Saturday, March 17, 2018

Dodd-Frank Regulatory Reforms, and Ongoing Burdens to the States


I am glad to hear that regulatory reform and rescission of costly banking burdens are getting some rollback.

Dodd-Frank reform legislation passed earlier this week.

What did the Heritage Foundation have to say about it, though?

There is good in the latest reform:
  • Limited regulatory off-ramp for some banks with less than $10 billion in total assets. This provision, known as a community bank leverage ratio, would exempt certain small banks from the risk-weighted capital requirements first imposed in the 1980s.
  • Safe harbor for ability to repay rules. Under Dodd-Frank, only mortgages that meet a certain set of requirements (qualified mortgages) automatically meet the ability to repay standard (have a safe harbor). The Senate bill provides a qualified mortgage safe harbor for banks with less than $10 billion in total assets that hold mortgages on their books rather than sell them into the secondary market (where they are packaged into mortgage-backed securities by companies such as Fannie Mae and Freddie Mac).
  • Stress testing relief. The Senate bill would decrease the number of scenarios—from three to two—that must be included in both Fed-conducted and company-conducted stress tests, and also changes the frequency for company-run tests, from “annual” to “periodic.”
  • Volcker Rule relief. The Volcker rule ostensibly prohibits banks from what is called “proprietary trading”—trading for their own accounts rather than on behalf of clients. 2155 provides an exemption from this rule for banks with assets less than $10 billion and with total trading assets and liabilities not exceeding more than 5 percent of their total assets.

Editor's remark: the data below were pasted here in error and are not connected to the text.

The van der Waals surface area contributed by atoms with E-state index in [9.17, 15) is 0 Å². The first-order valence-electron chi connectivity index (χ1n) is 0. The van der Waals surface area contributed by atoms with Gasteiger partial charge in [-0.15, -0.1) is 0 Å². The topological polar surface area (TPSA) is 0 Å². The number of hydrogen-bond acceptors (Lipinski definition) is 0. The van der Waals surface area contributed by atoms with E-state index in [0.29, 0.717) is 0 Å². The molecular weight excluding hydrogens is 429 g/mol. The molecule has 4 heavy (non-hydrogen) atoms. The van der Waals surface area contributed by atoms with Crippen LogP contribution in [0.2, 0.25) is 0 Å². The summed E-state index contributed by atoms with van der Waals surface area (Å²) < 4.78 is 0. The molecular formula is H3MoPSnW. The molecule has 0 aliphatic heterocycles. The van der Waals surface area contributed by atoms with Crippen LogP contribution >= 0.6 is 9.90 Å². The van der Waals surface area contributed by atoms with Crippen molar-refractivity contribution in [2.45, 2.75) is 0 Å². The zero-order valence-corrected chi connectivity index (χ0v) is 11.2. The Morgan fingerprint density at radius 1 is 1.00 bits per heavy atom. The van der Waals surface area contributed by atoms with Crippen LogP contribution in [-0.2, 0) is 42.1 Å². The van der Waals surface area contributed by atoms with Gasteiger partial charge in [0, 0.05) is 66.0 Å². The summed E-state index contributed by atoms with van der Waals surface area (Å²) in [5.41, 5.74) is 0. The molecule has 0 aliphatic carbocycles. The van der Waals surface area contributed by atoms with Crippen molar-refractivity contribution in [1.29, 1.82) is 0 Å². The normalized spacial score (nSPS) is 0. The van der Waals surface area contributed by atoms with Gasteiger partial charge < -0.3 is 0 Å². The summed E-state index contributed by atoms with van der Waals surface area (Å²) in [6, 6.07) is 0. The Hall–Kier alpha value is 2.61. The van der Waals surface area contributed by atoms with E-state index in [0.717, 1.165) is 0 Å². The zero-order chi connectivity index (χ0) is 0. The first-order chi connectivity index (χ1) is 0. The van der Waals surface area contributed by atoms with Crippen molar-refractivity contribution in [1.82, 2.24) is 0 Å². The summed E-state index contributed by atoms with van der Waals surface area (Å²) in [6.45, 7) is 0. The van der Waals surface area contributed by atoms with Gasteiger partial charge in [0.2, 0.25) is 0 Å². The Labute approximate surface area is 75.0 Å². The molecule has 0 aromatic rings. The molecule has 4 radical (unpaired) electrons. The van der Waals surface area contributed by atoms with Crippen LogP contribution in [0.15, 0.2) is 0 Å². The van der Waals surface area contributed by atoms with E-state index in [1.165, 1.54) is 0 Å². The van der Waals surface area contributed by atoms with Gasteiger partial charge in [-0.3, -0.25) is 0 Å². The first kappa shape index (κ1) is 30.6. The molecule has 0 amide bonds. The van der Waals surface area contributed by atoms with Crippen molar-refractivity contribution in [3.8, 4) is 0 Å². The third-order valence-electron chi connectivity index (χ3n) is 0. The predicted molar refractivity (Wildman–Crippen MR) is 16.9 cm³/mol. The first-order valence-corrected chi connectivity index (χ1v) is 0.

• Higher SIFI threshold. Under Dodd-Frank, banks with $50 billion or more in assets are subjected to enhanced supervision and regulatory standards on the theory that their failure would cause widespread economic harm. These banks are commonly referred to as systemically important financial institutions, or SIFIs. Section 401 of the Senate bill would raise that threshold to $250 billion, but with several major caveats.

The reforms proferred and the rollbacks enacted are OK.

But there is much to be desired.

The legislation does not get rid of the misnamed Consumer Financial Protections Bureau, for starters. How about allowing more free enterprise and competition to challenge and undo the bad banking practices? FDIC regulations are making it all too easy for banks to overleverage their assets, too.

Banking is a risky business for consumers largely because of fractional reserve banking. These institutions ultimately create money when they lend out funding for other projects, yet the actual cash stock is not in the bank to begin with. How can Congress regulate this problem?

What are the consequences for doing so?

Can Congress achieve lasting reforms on more pertinent issues, too, like immigration and national security? What about the national debt and the entitlement strains which are dead-set to bankrupt this country?

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